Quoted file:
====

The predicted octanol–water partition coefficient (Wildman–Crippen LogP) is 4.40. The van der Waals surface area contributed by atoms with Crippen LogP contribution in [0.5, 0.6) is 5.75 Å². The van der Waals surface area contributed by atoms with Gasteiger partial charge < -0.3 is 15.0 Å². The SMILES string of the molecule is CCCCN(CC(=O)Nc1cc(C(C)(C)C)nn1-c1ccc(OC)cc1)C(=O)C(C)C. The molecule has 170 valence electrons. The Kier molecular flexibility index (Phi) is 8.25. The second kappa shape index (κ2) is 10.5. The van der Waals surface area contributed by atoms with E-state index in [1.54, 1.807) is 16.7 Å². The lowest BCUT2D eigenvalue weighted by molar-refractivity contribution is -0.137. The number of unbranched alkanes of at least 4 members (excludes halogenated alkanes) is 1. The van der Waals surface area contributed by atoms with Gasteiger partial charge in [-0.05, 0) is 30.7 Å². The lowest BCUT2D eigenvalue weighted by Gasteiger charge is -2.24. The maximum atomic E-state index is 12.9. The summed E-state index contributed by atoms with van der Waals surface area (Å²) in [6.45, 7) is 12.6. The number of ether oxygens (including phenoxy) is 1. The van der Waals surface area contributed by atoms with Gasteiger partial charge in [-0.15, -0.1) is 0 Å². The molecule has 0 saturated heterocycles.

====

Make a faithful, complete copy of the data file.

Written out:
The predicted octanol–water partition coefficient (Wildman–Crippen LogP) is 4.40. The van der Waals surface area contributed by atoms with Crippen LogP contribution in [0.5, 0.6) is 5.75 Å². The van der Waals surface area contributed by atoms with Gasteiger partial charge < -0.3 is 15.0 Å². The SMILES string of the molecule is CCCCN(CC(=O)Nc1cc(C(C)(C)C)nn1-c1ccc(OC)cc1)C(=O)C(C)C. The molecule has 170 valence electrons. The Kier molecular flexibility index (Phi) is 8.25. The second kappa shape index (κ2) is 10.5. The van der Waals surface area contributed by atoms with E-state index in [1.54, 1.807) is 16.7 Å². The lowest BCUT2D eigenvalue weighted by molar-refractivity contribution is -0.137. The number of unbranched alkanes of at least 4 members (excludes halogenated alkanes) is 1. The van der Waals surface area contributed by atoms with Gasteiger partial charge in [-0.05, 0) is 30.7 Å². The lowest BCUT2D eigenvalue weighted by Gasteiger charge is -2.24. The maximum atomic E-state index is 12.9. The summed E-state index contributed by atoms with van der Waals surface area (Å²) in [6.45, 7) is 12.6. The number of ether oxygens (including phenoxy) is 1. The van der Waals surface area contributed by atoms with Gasteiger partial charge in [-0.15, -0.1) is 0 Å². The molecule has 0 saturated heterocycles.